Enhancing the Voice of the Khwaja-Sera Community: an Interview With ‘The Noble Half’ Filmmaker Khaula Malik

We have strides to make within our Western societies but it’s easy to forget how stifling the rest of the world still is towards gender queerness and non-conformity. Let’s take a quick trip to South Asia where we find the khwaja-sera (transgender) community. Although they have served as caretakers during the Mughal empire, have made prominent contributions to art and culture, and allegedly can bring good fortune and fertility – they still occupy a marginalized place in present-day society.

I had the chance to interview Khaula Malik, a Pakastani-American filmmaker, who is determined to change the world’s perception of the Khwaja-Sera community within Pakistan in her upcoming film, THE NOBLE HALF, which is a few short hours from raising $15,000 on Kickstarter.com.  

People often forget that filmmaking, like any art form, comes from within, from pain, from sadness, or from a question that the filmmaker has about the world. What has been your journey to this point and what prompted you to use this medium of storytelling? 

Khaula: I really wanted to see and hear voices like mine in the media when I was growing up, but I didn’t think I’d end up trying to be one of those voices. I studied economics and anthropology in undergrad and it wasn’t until after I graduated that I seriously thought about pursuing a creative career which at the time I thought translated to pursuing PR or Advertising. 

After getting laid off from a PR job after college, I decided I didn’t want to go back into that world. A few months later, while doing odd jobs, a friend of mine recommended me to a Pakistani director, Mehreen Jabbar, who was about to film a TV show in New York City. I went for the interview, thinking it was for a job as her assistant, but only after I got the job did I realize it was to be an assistant director. 

Needless to say, it was baptism by fire! After that project, I knew this was the industry I wanted to work in. I think the arts — specifically film — give us an opportunity to transport people into the lives of those they may not be exposed to in their day-to-day. The desire to give someone insight into a person or a world they don’t know is what drives me to be a storyteller. 

What drew you to the Khwaja-Sera community?

Khaula: My first in-depth exposure was when I was in undergrad studying anthropology, I visited Pakistan and met a member of the community at my aunt’s house. I realized that while I’d heard stories about this community as a child and had seen them at weddings, I had never met someone personally until that moment. After getting to know her throughout my stay and meeting a community of khwaja-seras in Karachi, I became interested in further exploring the community’s historical and cultural presence in the subcontinent.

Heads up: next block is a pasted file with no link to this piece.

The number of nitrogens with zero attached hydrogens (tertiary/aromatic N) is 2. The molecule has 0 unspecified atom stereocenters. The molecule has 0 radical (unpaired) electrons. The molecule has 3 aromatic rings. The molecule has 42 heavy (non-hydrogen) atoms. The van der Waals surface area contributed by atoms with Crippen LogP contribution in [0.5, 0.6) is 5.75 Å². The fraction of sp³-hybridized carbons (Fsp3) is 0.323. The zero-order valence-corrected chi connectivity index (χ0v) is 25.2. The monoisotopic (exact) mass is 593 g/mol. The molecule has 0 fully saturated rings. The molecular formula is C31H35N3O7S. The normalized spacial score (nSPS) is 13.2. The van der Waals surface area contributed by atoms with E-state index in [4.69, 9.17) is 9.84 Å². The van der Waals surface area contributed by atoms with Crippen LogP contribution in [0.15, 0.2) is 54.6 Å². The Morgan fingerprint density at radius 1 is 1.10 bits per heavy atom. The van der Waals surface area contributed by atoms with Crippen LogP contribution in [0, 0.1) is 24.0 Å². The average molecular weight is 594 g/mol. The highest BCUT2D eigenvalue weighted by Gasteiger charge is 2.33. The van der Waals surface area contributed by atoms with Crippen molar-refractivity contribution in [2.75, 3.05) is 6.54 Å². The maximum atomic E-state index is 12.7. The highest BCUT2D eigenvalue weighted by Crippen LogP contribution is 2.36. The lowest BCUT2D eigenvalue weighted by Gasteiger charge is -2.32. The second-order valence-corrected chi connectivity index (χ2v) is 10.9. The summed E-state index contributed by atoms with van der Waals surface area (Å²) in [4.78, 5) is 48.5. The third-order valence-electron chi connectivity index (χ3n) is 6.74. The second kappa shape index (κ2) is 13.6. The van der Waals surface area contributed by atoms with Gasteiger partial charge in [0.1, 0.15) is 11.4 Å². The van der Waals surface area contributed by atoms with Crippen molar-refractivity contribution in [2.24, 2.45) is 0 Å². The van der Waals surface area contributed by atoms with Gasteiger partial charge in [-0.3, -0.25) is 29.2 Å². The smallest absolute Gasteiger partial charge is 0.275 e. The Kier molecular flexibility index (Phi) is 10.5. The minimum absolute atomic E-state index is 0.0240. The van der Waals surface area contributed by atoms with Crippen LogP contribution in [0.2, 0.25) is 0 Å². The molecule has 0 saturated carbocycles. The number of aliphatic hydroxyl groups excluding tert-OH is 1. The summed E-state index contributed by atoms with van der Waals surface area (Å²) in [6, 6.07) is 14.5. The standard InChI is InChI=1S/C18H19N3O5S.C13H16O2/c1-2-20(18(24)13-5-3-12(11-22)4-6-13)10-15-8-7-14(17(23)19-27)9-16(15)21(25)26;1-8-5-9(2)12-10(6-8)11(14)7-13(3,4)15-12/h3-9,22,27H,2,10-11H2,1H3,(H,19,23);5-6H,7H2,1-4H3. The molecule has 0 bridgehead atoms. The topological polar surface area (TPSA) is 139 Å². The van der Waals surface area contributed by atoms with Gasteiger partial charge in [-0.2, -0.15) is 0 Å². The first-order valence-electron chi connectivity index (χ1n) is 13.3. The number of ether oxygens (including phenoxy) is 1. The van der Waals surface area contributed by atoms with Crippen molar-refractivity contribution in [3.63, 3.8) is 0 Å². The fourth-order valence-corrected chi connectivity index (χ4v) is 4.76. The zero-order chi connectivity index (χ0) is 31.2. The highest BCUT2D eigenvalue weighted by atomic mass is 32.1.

I ended up writing my anthropology thesis about the third gender in South Asia through the framework of their historical and cultural presence. It’s a long story, but in short, gender queerness and non-conformity had existed and thrived in our communities long before conversation around the presence and rights of these communities became an area of focus in the West.  

After my trip, I was inspired to make a documentary that didn’t feel too academic but didn’t fully realize how to do that until I went to graduate school for film and became familiar with the work of Alma Har’el, specifically her documentary, LoveTrue. She has a dignified way of capturing her subjects and giving them the freedom to guide the audience in an empathic manner. I think she’s pushing the boundaries of documentary as art and I’d like to do the same with this film and my subsequent films. 

Bubbli, Eshaa, and Sharmeela seem like incredible women. What about them specifically intrigued you?

Khaula: They’re all so different and unique! I first met them while they were running the cafe at the National College of Arts campus in Rawalpindi, Pakistan. It was really incredible to see how seamlessly they ran the whole place, but what really struck me were the strong bonds they had created with the students at the university. Hearing students talk about how their biases about the khwaja-sera disappeared when they met Bubbli, Eshaa, and Sharmeeli was really touching. It struck a chord with me because it showed how a space like a cafe could really break down barriers among people. I wanted to document Bubbli, Eshaa, and Sharmeeli’s lives at the cafe and then use it as a jumping-off point to explore their lives outside of work. Of course, when the cafe shut down, the film changed shape. 

How did they feel about their lives being documented in this way? Did they pushback at all on certain elements? 

Khaula: At first, they were really hesitant — particularly Eshaa and Bubbli — because they didn’t know what to expect. They have given interviews in the past to the media and were hesitant to share their story with me because nothing came of the interviews they had given to media outlets in the past. It took some time for me to gain their trust and has taken me going back and forth to Pakistan for three years for them to understand my commitment to their stories. I think the consistent exposure they’ve had to me over the years has helped deepen my relationship to them. When there’s pushback, it’s usually indirect, but I know if one of them isn’t picking up my calls, they aren’t in the mood to deal with me and I’ve learned to give them space.

I was at CPH:DOX in Copenhagen in March listening to Mila Turajli? speak about filming her documentary, “The Other Side of Everything,” and she made an amazing point about how a documentary really takes shape when your subjects start thinking that you’re some kind of joke and will never finish the project. They no longer feel self-conscious about the camera, because they’re convinced you’ll never do anything with the footage. I feel like I finally reached that point with Bubbli, Eshaa, and Sharmeeli on my most recent trip to Pakistan in February! 

It’s no secret that people judge a film by its title; it sets the bar for expectations. Why did you choose the title THE NOBLE HALF?